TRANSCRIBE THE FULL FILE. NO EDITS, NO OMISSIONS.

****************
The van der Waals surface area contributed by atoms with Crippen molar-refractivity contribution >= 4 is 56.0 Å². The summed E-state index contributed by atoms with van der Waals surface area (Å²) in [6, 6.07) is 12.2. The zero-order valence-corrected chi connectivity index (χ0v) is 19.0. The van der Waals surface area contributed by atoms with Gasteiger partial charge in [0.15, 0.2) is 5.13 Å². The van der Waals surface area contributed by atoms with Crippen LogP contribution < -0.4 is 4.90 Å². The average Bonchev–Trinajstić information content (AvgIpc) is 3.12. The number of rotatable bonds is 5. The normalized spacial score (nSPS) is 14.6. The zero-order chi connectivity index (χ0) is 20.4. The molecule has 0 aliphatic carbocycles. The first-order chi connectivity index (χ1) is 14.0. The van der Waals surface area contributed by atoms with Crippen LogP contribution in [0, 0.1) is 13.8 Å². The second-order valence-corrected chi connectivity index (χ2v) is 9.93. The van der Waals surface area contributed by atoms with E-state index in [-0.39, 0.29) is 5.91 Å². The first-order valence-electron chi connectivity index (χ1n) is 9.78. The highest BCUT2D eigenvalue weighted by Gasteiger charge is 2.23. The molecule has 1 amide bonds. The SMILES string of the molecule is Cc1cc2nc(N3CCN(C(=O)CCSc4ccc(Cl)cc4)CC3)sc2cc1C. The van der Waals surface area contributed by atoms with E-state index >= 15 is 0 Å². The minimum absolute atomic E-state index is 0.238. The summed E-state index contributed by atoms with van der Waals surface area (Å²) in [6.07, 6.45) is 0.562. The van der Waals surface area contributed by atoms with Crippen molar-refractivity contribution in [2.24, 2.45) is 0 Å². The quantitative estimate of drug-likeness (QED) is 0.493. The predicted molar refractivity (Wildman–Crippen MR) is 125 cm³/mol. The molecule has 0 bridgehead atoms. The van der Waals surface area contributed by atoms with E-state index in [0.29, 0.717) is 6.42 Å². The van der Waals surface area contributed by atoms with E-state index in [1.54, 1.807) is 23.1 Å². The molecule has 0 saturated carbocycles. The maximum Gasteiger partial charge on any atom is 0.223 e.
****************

The van der Waals surface area contributed by atoms with Crippen molar-refractivity contribution >= 4 is 56.0 Å². The summed E-state index contributed by atoms with van der Waals surface area (Å²) in [6, 6.07) is 12.2. The zero-order valence-corrected chi connectivity index (χ0v) is 19.0. The van der Waals surface area contributed by atoms with Gasteiger partial charge in [0.15, 0.2) is 5.13 Å². The van der Waals surface area contributed by atoms with Crippen LogP contribution < -0.4 is 4.90 Å². The average Bonchev–Trinajstić information content (AvgIpc) is 3.12. The number of rotatable bonds is 5. The normalized spacial score (nSPS) is 14.6. The zero-order chi connectivity index (χ0) is 20.4. The molecule has 0 aliphatic carbocycles. The first-order chi connectivity index (χ1) is 14.0. The van der Waals surface area contributed by atoms with Crippen LogP contribution in [0, 0.1) is 13.8 Å². The second-order valence-corrected chi connectivity index (χ2v) is 9.93. The van der Waals surface area contributed by atoms with E-state index in [-0.39, 0.29) is 5.91 Å². The first-order valence-electron chi connectivity index (χ1n) is 9.78. The highest BCUT2D eigenvalue weighted by Gasteiger charge is 2.23. The molecule has 1 amide bonds. The SMILES string of the molecule is Cc1cc2nc(N3CCN(C(=O)CCSc4ccc(Cl)cc4)CC3)sc2cc1C. The van der Waals surface area contributed by atoms with E-state index >= 15 is 0 Å². The minimum absolute atomic E-state index is 0.238. The summed E-state index contributed by atoms with van der Waals surface area (Å²) in [6.07, 6.45) is 0.562. The van der Waals surface area contributed by atoms with Crippen molar-refractivity contribution in [2.24, 2.45) is 0 Å². The quantitative estimate of drug-likeness (QED) is 0.493. The predicted molar refractivity (Wildman–Crippen MR) is 125 cm³/mol. The molecule has 0 bridgehead atoms. The van der Waals surface area contributed by atoms with E-state index in [0.29, 0.717) is 6.42 Å². The van der Waals surface area contributed by atoms with E-state index in [1.54, 1.807) is 23.1 Å². The molecule has 0 saturated carbocycles. The maximum Gasteiger partial charge on any atom is 0.223 e.